A new report has been released, the Global Exploration Roadmap for 2013, an action plan for space exploration.
The Global Exploration Roadmap is being developed by space agencies participating in the International Space Exploration Coordination Group (ISECG): Italy, France, Canada, Germany, the European Space Agency, India, Japan, the Republic of Korea, the United States, the Ukraine, Russia and the United Kingdom.
The initial roadmap issued in September 2011 identified two potential pathways toward the driving goal of human exploration of Mars: “Asteroid Next” and “Moon Next.”
Building on this work, the 2013 roadmap includes a single reference mission scenario that reflects the importance of a stepwise evolution of critical capabilities which are necessary for executing increasingly complex missions to multiple destinations, leading to human exploration of Mars.
Lunar vicinity/surface missions
As spelled out in the just-released report, using planned and conceptual capabilities, the ISECG Mission Scenario “identifies a set of missions in the lunar vicinity and on the lunar surface that advance readiness for human Mars missions after 2030.”
Extended duration crew missions in the lunar vicinity and missions to an easily accessible asteroid will enable discoveries and allow demonstration of the transportation, habitation, robotic servicing and other key systems on which long duration missions into deep space must rely, the report explains.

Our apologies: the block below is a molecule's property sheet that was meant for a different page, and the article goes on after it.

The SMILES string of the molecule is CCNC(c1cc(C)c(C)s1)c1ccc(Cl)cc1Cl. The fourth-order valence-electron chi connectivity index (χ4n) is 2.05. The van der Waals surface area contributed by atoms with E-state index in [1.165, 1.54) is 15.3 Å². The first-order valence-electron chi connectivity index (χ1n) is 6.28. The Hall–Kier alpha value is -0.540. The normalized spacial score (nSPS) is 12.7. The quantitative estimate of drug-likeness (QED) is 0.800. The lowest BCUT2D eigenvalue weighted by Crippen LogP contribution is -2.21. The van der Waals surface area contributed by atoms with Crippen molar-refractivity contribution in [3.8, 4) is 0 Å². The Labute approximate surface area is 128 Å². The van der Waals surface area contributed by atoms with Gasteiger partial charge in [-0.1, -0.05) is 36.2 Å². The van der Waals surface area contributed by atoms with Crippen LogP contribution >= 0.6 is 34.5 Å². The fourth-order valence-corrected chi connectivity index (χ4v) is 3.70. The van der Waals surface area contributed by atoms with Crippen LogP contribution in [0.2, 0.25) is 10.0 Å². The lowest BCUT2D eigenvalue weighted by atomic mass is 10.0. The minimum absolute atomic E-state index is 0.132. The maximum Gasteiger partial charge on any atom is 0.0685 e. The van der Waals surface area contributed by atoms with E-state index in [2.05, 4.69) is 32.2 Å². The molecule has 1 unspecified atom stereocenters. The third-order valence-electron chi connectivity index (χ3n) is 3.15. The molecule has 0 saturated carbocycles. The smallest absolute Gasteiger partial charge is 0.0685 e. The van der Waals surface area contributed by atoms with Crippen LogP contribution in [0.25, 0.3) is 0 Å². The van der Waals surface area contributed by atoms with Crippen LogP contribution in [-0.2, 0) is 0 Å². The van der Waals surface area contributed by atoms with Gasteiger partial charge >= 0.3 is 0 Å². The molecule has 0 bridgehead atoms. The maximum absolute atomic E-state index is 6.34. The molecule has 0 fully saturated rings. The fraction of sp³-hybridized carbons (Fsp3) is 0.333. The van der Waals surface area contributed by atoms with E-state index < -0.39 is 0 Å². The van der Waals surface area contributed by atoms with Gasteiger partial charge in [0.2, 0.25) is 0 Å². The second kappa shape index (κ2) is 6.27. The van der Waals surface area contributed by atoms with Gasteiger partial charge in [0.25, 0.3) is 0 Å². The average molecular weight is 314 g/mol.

“Human missions to the lunar surface will allow critical demonstrations of planetary exploration capabilities and techniques, while pursuing the highest priority lunar science objectives,” the ISECG report explains.
In a conclusion section, several “observations” are made:
— In order to build a sustainable human space exploration endeavor that lasts decades, agency leaders should maintain a focus on delivering value to the public.
— With the goal of enabling several partners to contribute critical capabilities to future human missions, agencies note that near-term collaborative missions on the ISS, in the lunar vicinity, on the lunar surface, and robotic missions may be used to simulate and better inform preparations for future international missions to Mars.
— New mission concepts, such as human-assisted sample return and tele-presence should be further explored, increasing understanding of the important role of humans in space for achieving common goals.
— Robotic science missions provide an important technique for obtaining the data needed to prepare for human exploration beyond low-Earth orbit. It is generally accepted by both the science and exploration communities that measurements and data sets obtained from robotic missions support both the advancement of science and preparation for human exploration.
— Agencies should increase efforts to pursue a coordinated approach to mitigating the human health and performance risks of extended duration exploration missions, putting priority on efforts to reduce countermeasure mass and volume, and on driving risks to an acceptable level.
This document is available online at:
By Leonard David
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